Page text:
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K-8 phy ed could be an answer to childhood obesity

August 1, 2012
By Matt Keiser and Patrick Howard ( , Special to the Journal

MARQUETTE - A recent federal study echoes concerns by Michigan health professionals that link the lack of time set aside for physical and health education classes in K-8 schools to increasing childhood obesity.

The Government Accountability Office study of public schools indicates that while sports opportunities for students have generally increased, the frequency of physical education classes has decreased. It's a problem that concerns area health officials.

"Obesity prevention is very critical in our school systems." said Dr. Teresa Frankovich, medical director of the Marquette County Board of Health.

Article Photos

Kids at Birchview Elementary are shown in physical education class. Bills are being proposed to mandate a required amount of physical education class for K-8 to try to curb childhood obesity. (Journal file photos)

Frankovich said increasing school physical education can be one part of the effort to increase physical activity.

"But we should also be looking at other ways to do so,"?she said. "Such as the ability of kids to walk or bike to school, increasing physical education throughout the school day by finding ways to get kids up and moving during their regular classes."

Katherine Knoll of Healthy Kids, Healthy Michigan, a coalition dedicated to reducing obesity, said the GAO study is relevant to the state's situation. She cited three pending pieces of legislation to address concerns raised by the Department of Community Health.

She said more active and health-educated youth are crucial to curbing obesity.

"Children spend the majority of their time in schools," Knoll said. "That being said, it's important that we work with the Department of Education in making sure kids are active while they're there."

Knoll said her coalition teamed up with a survey research firm to conduct a statewide poll to determine if there was widespread support for the proposed legislation.

The bills, introduced by Reps. Joan Bauer, D-Lansing, Richard Hammel, D-Mount Morris Township, and Rashida Tlaib, D-Detroit, would require schools to provide a specific number of hours of health and physical education classes. Schools that fail to meet the requirements would lose state aid.

Schools must offer physical education for grades K-8, but there's no minimum number of hours. Bauer's bill would require 30 minutes at least two days per week for elementary students and 45 minutes per day for middle schoolers.

Hammel's bill would require elementary students to have at least 15 hours per year of health education and middle schoolers to have at least 50 hours. Tlaib's bill would provide funding for the new requirements.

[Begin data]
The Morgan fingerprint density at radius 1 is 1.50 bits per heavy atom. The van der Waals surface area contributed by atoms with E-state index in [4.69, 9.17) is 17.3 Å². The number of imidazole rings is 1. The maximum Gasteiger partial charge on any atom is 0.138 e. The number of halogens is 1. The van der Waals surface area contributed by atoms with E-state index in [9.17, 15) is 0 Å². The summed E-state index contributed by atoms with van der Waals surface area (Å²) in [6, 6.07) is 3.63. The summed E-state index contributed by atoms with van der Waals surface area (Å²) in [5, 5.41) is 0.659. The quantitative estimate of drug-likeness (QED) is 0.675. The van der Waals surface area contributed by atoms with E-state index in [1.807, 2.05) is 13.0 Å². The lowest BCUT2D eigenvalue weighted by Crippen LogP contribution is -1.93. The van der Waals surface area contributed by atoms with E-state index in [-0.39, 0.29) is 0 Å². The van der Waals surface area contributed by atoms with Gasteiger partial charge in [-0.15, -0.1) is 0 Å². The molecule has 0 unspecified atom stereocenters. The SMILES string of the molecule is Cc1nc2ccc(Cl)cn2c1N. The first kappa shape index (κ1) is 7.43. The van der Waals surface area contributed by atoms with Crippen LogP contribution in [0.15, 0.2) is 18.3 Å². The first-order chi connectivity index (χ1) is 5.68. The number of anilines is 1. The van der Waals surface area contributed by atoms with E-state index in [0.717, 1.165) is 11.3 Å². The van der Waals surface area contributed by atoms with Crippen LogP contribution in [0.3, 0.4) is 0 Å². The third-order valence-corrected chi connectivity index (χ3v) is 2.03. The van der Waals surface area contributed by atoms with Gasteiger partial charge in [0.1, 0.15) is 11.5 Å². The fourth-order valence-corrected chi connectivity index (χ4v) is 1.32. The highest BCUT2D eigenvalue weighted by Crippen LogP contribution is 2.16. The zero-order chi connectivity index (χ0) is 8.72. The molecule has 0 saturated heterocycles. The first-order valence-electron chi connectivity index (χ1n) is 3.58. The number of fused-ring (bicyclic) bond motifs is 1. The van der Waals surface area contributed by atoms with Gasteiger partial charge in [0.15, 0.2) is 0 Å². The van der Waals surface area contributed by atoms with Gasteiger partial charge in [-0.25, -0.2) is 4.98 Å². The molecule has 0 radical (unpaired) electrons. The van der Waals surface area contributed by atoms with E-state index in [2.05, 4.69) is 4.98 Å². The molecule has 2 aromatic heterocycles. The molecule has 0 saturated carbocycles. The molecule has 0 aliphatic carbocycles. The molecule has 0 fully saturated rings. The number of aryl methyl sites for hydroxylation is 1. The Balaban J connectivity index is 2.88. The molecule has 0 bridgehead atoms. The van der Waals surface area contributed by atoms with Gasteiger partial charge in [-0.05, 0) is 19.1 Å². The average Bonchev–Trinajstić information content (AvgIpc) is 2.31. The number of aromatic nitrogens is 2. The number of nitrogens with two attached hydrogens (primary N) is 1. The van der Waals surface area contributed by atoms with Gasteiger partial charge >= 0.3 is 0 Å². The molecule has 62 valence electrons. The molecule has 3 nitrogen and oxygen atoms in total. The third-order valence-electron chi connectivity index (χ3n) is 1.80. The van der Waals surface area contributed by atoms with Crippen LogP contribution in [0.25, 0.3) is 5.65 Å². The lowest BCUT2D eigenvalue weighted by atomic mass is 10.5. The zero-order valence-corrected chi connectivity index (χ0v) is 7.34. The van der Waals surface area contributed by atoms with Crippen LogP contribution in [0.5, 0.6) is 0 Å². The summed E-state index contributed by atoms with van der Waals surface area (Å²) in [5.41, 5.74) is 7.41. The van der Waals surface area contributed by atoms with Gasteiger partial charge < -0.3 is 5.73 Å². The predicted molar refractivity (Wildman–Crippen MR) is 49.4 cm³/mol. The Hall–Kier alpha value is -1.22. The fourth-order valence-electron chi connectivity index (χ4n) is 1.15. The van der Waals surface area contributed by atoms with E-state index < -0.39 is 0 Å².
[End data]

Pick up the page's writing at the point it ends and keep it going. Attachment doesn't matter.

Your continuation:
The legislation followed comments by both Gov. Rick Snyder and Community Health Director Olga Dazzo about the state's obesity problem. Snyder also spoke about the trend in his State of the State Address in January, calling it "disturbing" and encouraging personal responsibility in dealing with obesity.

Knoll said that the proposed legislation, which is awaiting a vote in the House, will help children understand the importance of a healthy lifestyle and how to make healthy choices.

"Every child should have the benefit of equal education on health and wellness," she said. "It prepares them to be personally responsible for their own health and become successful, productive citizens."

Bauer's bill mandating minimum physical education requirements could pose some problems for school administrators.

"It's really a Catch 22," said Deborah Veiht, Marquette Area Public Schools superintendent. "If the state of Michigan passes a bill that requires a mandate for more physical education courses, then inevitably other programs will have to be cut back."

MAPS' three elementary schools have physical education courses 45 minutes per week. Bothwell Middle School students have the option to take a nine-week physical education course. High school students are required to take one semester of physical education and health courses to graduate according to Veiht.

Angela Minicuci, communications specialist for MDCH, said the state has about 800,000 obese children. She said obesity contributes to chronic conditions such as heart disease and diabetes while affecting student achievement inside and outside of the classroom.

Matt Keiser can be reached at 906-228-2500. ext. 243.



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